Lil Critters – Class structure and the Nervous System

I’ve started working on the Lil Critters “Evolution Sim” project again. First thing to do was some refactoring, so I made many more classes and split up the methods. The classes and structure of the project is kind of interesting, since I am loosely modeling it after how the nervous system in living creatures tend to work. I’m no expert in biology, neurology or anything like that so I’m taking a more broad and general approach to the nervous system.

A critter’s “nervous system” is made up of three main classes which are Stimulus, Brain, Response. As you can probably guess, Stimulus is in charge of receiving input from the world outside of the critter and relaying those inputs to the Brain. The Brain chooses a response based on the input and sends this choice to Response. Lastly, Response allows the critter to perform some action as dictated by the Brain. There are other classes each critter has as well such as Raycast (to draw sight line) and Metabolism (to manage energy consumption). There will also be plenty more added as the project grows. The way I’ve been thinking of these classes in more specific terms is:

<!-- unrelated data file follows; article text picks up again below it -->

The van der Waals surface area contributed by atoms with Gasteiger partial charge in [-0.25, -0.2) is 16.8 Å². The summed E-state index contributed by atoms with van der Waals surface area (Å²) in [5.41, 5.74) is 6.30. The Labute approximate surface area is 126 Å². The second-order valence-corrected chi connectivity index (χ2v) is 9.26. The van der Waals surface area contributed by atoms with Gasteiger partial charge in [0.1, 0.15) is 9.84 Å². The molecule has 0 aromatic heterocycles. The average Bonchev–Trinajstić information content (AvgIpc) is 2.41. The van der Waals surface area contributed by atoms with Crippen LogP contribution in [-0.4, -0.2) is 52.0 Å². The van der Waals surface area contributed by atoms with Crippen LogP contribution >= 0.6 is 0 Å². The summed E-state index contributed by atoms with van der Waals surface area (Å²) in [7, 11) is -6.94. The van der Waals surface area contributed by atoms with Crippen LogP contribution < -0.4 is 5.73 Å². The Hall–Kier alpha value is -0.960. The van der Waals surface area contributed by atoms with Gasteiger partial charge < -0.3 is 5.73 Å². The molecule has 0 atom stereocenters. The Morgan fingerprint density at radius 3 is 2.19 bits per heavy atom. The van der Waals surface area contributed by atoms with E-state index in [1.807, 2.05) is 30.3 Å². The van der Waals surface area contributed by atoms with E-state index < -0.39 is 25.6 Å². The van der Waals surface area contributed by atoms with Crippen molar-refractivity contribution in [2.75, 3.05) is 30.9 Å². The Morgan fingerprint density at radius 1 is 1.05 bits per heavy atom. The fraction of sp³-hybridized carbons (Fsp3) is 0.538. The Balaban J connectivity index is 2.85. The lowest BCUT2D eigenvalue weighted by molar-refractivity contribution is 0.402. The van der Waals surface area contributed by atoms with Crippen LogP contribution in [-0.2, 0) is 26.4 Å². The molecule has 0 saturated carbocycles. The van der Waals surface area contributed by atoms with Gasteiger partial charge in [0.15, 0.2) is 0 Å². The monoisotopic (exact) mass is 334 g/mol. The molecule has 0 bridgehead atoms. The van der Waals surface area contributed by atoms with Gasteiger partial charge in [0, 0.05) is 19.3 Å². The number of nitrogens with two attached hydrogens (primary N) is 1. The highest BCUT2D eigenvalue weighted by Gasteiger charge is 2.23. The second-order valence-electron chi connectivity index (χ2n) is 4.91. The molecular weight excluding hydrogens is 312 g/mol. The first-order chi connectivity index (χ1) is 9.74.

BasicCritterClasses
Raycast: Photons that hit the eye.

Stimulus: The eye that forms information from the photons that hit it and the neurons that transport that information to the brain.

Brain: Takes care of brain stuff… makes choices to call for particular responses based on input.

Response: The muscle system, applying forces to the critter when instructed to by the brain.

Metabolism: The chemical reactions and burning of energy in order to power the muscles and also just to maintain life.

It’s almost soothing to organize the series of inputs, analysis and outputs like this. This project often makes me think about real life a bit differently. While we all get the general idea that out bodies and minds are set up in this way, we typically don’t give this idea any weight or importance. I find it interesting to be building these little critters with this structure as a guide, which developed over billions of years of evolution.